Format

Send to

Choose Destination
Sleep Med. 2014 Aug;15(8):887-91. doi: 10.1016/j.sleep.2014.04.003. Epub 2014 May 2.

Brainstem infarction and sleep-disordered breathing in the BASIC sleep apnea study.

Author information

1
Stroke Program, The Cardiovascular Center - Stroke Program, 1500 E. Medical Center Drive - SPC#5855, Ann Arbor, MI 48109-5855, USA. Electronic address: devinb@umich.edu.
2
Stroke Program, The Cardiovascular Center - Stroke Program, 1500 E. Medical Center Drive - SPC#5855, Ann Arbor, MI 48109-5855, USA.
3
Department of Neurology, 100 High Street, University at Buffalo, The State University of New York, Buffalo, NY 14203, USA.
4
Stroke Program, The Cardiovascular Center - Stroke Program, 1500 E. Medical Center Drive - SPC#5855, Ann Arbor, MI 48109-5855, USA; Department of Epidemiology, 1014 SPH I, University of Michigan School of Public Health, Ann Arbor, MI 48109-2029, USA.
5
Sleep Disorders Center, University of Michigan, 1500 East Medical Center Drive, Med Inn C728, Ann Arbor, MI 48109-5845, USA.

Abstract

BACKGROUND:

Association between cerebral infarction site and poststroke sleep-disordered breathing (SDB) has important implications for SDB screening and the pathophysiology of poststroke SDB. Within a large, population-based study, we assessed whether brainstem infarction location is associated with SDB presence and severity.

METHODS:

Cross-sectional study was conducted on ischemic stroke patients in the Brain Attack Surveillance in Corpus Christi (BASIC) project. Subjects underwent SDB screening (median 13days after stroke) with a well-validated cardiopulmonary sleep apnea-testing device (n=355). Acute infarction location was determined based on review of radiology reports and dichotomized into brainstem involvement or none. Logistic and linear regression models were used to test the associations between brainstem involvement and SDB or apnea/hypopnea index (AHI) in unadjusted and adjusted models.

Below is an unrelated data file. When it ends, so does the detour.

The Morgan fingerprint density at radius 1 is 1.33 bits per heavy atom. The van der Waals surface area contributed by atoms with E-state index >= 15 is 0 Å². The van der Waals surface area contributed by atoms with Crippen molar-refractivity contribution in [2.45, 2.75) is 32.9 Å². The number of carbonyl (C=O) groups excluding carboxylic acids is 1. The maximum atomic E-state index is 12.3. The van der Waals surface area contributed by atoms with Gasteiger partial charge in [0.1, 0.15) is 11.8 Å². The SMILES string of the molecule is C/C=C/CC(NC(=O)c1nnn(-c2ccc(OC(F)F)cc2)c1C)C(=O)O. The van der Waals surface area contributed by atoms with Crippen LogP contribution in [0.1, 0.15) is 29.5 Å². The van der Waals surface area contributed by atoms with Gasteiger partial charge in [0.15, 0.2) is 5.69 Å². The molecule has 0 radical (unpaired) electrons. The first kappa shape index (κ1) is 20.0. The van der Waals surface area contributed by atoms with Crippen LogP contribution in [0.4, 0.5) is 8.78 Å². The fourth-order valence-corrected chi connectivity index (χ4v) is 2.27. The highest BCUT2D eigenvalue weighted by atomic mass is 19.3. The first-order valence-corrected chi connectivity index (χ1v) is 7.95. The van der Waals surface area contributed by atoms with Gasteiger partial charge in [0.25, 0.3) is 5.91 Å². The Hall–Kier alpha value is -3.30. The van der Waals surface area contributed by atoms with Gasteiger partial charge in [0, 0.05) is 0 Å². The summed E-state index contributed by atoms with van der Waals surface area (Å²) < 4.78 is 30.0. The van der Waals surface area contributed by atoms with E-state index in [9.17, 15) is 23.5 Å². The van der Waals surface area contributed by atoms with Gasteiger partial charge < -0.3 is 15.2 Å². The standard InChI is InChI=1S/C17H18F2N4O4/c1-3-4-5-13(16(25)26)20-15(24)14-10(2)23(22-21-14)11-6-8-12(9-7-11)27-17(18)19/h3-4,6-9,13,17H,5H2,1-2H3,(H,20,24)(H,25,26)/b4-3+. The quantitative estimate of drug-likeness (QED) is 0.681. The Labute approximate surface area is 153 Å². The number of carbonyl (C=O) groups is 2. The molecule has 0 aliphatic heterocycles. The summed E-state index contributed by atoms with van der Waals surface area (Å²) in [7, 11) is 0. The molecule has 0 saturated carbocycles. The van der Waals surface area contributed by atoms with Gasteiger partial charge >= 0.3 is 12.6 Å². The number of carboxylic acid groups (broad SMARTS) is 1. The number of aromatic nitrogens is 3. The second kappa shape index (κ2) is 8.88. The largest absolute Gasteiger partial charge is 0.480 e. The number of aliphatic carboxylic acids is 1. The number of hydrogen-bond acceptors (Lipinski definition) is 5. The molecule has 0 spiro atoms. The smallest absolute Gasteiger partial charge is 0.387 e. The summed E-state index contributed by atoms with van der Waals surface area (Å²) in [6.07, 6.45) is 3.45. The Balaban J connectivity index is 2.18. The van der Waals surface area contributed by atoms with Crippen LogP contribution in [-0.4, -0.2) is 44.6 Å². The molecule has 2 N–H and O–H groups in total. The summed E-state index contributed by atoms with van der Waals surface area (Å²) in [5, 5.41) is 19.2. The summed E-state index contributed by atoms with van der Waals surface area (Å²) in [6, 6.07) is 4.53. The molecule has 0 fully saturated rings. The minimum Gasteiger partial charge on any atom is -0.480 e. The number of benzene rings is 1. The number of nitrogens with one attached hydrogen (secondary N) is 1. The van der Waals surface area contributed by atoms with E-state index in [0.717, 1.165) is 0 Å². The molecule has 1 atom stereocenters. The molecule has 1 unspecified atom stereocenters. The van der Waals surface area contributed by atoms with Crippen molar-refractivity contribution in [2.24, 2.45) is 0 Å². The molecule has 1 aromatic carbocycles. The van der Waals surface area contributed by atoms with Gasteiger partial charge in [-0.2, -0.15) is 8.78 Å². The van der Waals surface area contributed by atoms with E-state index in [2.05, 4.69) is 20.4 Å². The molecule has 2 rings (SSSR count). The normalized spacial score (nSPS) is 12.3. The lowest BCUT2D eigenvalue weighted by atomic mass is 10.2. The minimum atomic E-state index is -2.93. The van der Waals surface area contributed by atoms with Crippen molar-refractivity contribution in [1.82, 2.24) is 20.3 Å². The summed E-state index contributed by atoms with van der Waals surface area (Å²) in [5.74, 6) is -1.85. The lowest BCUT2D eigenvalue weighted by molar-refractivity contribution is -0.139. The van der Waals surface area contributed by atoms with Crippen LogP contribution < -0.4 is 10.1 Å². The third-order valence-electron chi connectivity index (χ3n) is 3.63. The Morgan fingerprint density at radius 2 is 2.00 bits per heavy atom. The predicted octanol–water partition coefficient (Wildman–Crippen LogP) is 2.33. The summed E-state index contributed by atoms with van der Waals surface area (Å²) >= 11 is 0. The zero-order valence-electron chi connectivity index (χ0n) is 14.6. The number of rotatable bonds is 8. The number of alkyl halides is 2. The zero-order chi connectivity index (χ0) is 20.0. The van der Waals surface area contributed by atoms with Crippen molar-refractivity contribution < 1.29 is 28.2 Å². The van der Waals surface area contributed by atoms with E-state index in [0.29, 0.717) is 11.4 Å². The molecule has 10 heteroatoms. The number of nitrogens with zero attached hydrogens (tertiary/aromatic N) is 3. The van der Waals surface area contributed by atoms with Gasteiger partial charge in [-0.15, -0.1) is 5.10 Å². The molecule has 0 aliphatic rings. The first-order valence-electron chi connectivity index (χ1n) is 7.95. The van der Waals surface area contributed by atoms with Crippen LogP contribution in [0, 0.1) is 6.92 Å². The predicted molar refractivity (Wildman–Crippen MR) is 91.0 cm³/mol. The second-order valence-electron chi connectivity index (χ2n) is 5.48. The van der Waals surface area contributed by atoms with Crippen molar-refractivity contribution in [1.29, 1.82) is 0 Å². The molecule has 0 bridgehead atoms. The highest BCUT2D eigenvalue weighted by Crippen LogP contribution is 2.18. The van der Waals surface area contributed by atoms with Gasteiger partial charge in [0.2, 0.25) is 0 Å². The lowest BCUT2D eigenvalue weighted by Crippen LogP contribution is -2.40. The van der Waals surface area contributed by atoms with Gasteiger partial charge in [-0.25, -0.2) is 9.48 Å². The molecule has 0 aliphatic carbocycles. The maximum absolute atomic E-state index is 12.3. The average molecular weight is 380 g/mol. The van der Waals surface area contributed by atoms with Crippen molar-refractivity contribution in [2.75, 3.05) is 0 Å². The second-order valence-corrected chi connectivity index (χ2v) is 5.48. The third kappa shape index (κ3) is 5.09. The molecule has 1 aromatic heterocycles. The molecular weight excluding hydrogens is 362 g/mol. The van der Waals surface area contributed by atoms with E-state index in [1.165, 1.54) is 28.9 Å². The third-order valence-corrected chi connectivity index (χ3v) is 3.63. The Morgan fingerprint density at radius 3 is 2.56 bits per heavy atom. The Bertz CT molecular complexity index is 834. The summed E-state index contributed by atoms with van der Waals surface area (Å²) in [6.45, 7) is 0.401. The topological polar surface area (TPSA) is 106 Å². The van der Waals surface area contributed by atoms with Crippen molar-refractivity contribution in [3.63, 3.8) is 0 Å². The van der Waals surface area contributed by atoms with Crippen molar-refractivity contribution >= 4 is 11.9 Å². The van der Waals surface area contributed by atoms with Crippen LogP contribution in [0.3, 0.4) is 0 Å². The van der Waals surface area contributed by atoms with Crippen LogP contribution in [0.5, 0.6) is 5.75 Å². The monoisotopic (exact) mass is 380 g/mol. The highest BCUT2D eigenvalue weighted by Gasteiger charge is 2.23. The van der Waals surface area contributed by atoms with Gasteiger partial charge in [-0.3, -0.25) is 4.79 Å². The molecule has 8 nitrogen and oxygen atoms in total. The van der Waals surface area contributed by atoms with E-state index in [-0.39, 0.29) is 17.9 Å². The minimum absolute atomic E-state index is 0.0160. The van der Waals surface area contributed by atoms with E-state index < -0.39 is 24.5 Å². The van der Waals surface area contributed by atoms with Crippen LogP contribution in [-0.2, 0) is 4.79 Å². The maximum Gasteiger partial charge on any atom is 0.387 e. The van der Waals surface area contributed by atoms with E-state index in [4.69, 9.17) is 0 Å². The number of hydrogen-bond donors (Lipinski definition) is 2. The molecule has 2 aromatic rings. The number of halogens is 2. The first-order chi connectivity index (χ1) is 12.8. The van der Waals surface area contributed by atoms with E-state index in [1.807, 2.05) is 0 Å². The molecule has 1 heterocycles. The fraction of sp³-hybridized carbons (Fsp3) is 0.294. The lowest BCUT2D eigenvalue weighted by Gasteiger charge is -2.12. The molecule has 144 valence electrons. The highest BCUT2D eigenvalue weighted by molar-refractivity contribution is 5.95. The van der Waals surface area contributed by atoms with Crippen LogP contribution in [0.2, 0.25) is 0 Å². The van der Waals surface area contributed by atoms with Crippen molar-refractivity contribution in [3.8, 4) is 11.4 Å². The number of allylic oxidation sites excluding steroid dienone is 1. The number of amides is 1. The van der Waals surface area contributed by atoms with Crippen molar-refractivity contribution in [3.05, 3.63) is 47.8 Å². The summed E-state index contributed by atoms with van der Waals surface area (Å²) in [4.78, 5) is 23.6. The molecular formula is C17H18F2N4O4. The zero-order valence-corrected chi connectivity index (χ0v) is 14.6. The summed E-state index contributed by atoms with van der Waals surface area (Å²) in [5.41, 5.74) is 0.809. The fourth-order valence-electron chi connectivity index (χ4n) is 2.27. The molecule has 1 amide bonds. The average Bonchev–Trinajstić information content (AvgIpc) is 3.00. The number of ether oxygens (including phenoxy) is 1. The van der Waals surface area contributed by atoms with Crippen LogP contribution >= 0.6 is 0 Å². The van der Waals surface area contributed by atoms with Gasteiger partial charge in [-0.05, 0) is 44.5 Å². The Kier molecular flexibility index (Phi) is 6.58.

RESULTS:

A total of 38 participants (11%) had acute infarction involving the brainstem. Of those without brainstem infarction, 59% had significant SDB (AHI⩾10); the median AHI was 13 (interquartile range (IQR) 6, 26). Of those with brainstem infarction, 84% had SDB; median AHI was 20 (IQR 11, 38). In unadjusted analysis, brainstem involvement was associated with over three times the odds of SDB (odds ratio (OR) 3.71 (95% confidence interval (CI): 1.52, 9.13)). In a multivariable model, adjusted for demographics, body mass index (BMI), hypertension, diabetes, coronary artery disease, atrial fibrillation, prior stroke/transient ischemic attack (TIA), and stroke severity, results were similar (OR 3.76 (95% CI: 1.44, 9.81)). Brainstem infarction was also associated with AHI (continuous) in unadjusted (p=0.004) and adjusted models (p=0.004).

CONCLUSIONS:

Data from this population-based stroke study show that acute infarction involving the brainstem is associated with both presence and severity of SDB.

KEYWORDS:

Brainstem; Infarction; Portable monitor; Risk factor; Sleep-disordered breathing; Stroke

PMID:
24916097
PMCID:
PMC4117733
DOI:
10.1016/j.sleep.2014.04.003
[Indexed for MEDLINE]
Free PMC Article

Supplemental Content

Full text links

Icon for Elsevier Science Icon for PubMed Central
Loading ...
Support Center